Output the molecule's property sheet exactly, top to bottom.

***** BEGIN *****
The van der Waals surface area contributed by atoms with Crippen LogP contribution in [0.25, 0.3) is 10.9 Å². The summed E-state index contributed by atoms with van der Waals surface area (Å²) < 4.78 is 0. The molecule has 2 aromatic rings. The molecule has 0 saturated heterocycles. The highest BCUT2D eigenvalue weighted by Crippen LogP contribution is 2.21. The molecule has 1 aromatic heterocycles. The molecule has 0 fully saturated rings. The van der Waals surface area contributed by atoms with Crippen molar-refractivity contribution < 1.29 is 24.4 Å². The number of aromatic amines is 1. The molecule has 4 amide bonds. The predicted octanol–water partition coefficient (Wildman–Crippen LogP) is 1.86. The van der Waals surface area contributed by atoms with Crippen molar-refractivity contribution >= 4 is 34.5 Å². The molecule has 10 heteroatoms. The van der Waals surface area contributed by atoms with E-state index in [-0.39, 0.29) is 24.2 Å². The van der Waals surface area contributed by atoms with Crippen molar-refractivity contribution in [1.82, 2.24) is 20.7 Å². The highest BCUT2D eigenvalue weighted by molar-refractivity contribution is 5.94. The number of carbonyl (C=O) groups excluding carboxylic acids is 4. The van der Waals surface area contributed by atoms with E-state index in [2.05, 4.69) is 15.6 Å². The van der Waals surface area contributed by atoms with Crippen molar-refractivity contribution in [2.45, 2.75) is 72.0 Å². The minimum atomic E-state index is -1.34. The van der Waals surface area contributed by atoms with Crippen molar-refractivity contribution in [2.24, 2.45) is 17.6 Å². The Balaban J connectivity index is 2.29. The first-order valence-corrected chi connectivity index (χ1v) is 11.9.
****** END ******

The van der Waals surface area contributed by atoms with Crippen LogP contribution in [0.25, 0.3) is 10.9 Å². The summed E-state index contributed by atoms with van der Waals surface area (Å²) < 4.78 is 0. The molecule has 2 aromatic rings. The molecule has 0 saturated heterocycles. The highest BCUT2D eigenvalue weighted by Crippen LogP contribution is 2.21. The molecule has 1 aromatic heterocycles. The molecule has 0 fully saturated rings. The van der Waals surface area contributed by atoms with Crippen molar-refractivity contribution < 1.29 is 24.4 Å². The number of aromatic amines is 1. The molecule has 4 amide bonds. The predicted octanol–water partition coefficient (Wildman–Crippen LogP) is 1.86. The van der Waals surface area contributed by atoms with Crippen molar-refractivity contribution >= 4 is 34.5 Å². The molecule has 10 heteroatoms. The van der Waals surface area contributed by atoms with E-state index in [-0.39, 0.29) is 24.2 Å². The van der Waals surface area contributed by atoms with Crippen molar-refractivity contribution in [1.82, 2.24) is 20.7 Å². The highest BCUT2D eigenvalue weighted by molar-refractivity contribution is 5.94. The number of carbonyl (C=O) groups excluding carboxylic acids is 4. The van der Waals surface area contributed by atoms with E-state index in [2.05, 4.69) is 15.6 Å². The van der Waals surface area contributed by atoms with Crippen molar-refractivity contribution in [2.45, 2.75) is 72.0 Å². The minimum atomic E-state index is -1.34. The van der Waals surface area contributed by atoms with Crippen molar-refractivity contribution in [2.24, 2.45) is 17.6 Å². The Balaban J connectivity index is 2.29. The first-order valence-corrected chi connectivity index (χ1v) is 11.9.